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The filthy Buddha Nullah spreads infectious diseases and cancer along its route

Buddha nullah: Ludhiana's "river from hell"

Raj Machhan, Chandigarh

Published: Aug. 14, 2019
Updated: Dec. 03, 2020

An aggrieved and highly agitated group of citizens in Ludhiana has hit the hot, dusty streets of this industrial city to seek protection of their right to life.

“Enough is enough. This time it will be a fight to the finish,” says Gurpreet Singh Chandbaja, a leader of the Naroa Punjab Manch (NPM) and president of Bhai Kanhaiyaji Cancer Prevention Society.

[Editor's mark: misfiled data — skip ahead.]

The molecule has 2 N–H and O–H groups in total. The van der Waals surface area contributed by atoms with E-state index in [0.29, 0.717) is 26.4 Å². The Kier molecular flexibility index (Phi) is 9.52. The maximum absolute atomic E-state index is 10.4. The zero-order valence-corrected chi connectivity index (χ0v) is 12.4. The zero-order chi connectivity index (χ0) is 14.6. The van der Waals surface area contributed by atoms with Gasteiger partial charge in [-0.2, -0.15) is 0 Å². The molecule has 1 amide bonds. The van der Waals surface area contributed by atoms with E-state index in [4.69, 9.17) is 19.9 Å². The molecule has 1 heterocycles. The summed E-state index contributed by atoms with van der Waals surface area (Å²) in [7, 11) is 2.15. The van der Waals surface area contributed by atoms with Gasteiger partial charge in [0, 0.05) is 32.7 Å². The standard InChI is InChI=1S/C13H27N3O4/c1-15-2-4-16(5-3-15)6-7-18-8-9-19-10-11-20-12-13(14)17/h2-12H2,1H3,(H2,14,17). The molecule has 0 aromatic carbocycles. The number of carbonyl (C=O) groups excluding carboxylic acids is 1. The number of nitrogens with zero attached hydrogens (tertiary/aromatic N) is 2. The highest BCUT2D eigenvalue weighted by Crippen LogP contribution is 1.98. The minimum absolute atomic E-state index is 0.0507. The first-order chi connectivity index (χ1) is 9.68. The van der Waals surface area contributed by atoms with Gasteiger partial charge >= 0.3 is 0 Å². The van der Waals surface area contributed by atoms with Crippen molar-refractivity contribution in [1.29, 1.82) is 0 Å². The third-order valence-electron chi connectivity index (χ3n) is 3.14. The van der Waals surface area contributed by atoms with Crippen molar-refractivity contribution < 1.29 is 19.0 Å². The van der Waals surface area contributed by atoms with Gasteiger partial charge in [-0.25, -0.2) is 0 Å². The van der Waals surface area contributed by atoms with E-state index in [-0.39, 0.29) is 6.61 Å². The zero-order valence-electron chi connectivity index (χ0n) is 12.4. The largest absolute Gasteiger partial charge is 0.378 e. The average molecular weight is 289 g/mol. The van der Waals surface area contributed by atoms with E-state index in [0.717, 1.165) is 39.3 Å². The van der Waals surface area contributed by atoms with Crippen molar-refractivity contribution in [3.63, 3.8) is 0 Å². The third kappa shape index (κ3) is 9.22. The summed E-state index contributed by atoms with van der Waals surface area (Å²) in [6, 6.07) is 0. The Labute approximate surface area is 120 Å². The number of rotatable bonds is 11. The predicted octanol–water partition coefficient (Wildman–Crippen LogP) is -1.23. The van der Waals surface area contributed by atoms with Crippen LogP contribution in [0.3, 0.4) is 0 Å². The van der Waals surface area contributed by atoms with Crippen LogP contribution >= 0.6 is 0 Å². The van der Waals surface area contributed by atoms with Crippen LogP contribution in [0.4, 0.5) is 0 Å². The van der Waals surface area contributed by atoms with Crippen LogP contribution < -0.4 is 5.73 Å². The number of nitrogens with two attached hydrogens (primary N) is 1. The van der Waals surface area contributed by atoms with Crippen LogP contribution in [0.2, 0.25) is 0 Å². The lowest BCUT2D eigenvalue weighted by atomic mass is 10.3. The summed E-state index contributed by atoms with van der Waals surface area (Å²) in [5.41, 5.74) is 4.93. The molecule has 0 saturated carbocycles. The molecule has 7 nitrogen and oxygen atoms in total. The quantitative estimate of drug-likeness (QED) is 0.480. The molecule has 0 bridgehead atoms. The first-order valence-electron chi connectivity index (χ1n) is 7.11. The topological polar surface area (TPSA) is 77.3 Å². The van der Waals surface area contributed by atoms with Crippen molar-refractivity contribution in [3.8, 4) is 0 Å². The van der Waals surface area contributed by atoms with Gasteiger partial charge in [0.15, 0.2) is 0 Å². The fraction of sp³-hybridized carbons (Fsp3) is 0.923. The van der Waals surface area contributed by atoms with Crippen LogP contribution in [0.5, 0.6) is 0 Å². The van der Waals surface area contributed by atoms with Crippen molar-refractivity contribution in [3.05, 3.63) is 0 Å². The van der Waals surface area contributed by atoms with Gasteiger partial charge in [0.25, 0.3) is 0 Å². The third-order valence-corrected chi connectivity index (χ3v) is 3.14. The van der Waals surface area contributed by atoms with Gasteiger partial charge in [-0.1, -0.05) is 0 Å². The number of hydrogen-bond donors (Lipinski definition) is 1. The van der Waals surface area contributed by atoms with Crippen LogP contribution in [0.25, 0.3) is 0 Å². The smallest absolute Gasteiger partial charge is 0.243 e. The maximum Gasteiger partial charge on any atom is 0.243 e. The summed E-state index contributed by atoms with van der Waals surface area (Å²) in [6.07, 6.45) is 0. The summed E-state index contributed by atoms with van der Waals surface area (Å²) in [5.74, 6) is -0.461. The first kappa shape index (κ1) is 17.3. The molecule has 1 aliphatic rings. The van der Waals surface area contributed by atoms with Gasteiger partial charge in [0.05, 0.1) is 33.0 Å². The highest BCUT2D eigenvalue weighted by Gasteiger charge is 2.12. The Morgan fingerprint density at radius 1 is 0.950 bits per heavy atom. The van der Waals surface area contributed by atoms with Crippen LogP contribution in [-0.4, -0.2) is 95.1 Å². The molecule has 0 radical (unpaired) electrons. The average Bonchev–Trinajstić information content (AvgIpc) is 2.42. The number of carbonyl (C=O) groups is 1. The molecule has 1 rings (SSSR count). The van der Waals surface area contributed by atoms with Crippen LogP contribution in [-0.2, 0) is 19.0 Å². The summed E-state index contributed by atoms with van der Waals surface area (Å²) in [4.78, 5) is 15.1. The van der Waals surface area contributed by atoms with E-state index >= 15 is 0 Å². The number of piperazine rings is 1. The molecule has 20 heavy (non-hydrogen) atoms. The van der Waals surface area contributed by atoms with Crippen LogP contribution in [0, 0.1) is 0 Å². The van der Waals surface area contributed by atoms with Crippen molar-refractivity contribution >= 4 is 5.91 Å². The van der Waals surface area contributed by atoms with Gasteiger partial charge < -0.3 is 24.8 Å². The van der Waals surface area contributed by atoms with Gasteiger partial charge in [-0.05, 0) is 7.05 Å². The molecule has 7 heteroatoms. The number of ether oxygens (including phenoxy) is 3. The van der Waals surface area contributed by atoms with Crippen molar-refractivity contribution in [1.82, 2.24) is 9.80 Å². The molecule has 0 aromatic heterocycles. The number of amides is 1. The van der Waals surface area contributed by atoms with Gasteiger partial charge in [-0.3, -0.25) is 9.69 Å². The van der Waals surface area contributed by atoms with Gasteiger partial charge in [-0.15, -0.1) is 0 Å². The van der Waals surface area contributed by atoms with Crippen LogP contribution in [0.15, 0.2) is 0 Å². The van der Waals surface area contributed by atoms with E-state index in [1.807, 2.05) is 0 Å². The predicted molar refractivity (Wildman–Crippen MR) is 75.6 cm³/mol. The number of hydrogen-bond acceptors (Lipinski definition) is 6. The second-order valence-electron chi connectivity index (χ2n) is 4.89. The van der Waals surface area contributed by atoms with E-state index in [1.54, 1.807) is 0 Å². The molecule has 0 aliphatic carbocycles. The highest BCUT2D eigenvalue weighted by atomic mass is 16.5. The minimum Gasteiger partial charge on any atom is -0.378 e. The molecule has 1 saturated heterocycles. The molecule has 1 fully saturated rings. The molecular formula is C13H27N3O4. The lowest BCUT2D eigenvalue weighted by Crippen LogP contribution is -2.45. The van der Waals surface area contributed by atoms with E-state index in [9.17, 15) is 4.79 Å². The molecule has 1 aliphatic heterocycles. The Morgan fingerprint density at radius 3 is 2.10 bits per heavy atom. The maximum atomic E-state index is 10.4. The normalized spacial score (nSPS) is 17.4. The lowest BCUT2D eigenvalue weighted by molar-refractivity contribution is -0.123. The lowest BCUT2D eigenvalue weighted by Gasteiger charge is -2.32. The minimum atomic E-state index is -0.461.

The NPM is an initiative by citizens from Ludhiana and the scores of villages that lie on the banks of the Sutlej river in Malwa region of Punjab.

“For the past 40 years, the poison spewed by the Buddha Nullah has brought death and disease to our people. They are dying of cancer. Our crop yields have reduced and our livestock develop maladies that even the vets are unable to identify,” he says.

Ludhiana is the business capital of Punjab and figures among India’s top 10 cities with the maximum number of high-end vehicles such as Mercedes, BMW, Jaguar and Range Rover cars. It is Punjab’s largest city and contributes the most to the state’s Gross Domestic Product (GDP). The Ludhiana Municipal Corporation has the biggest budgets — `1,200 crore in 2018 —  among all cities in Punjab.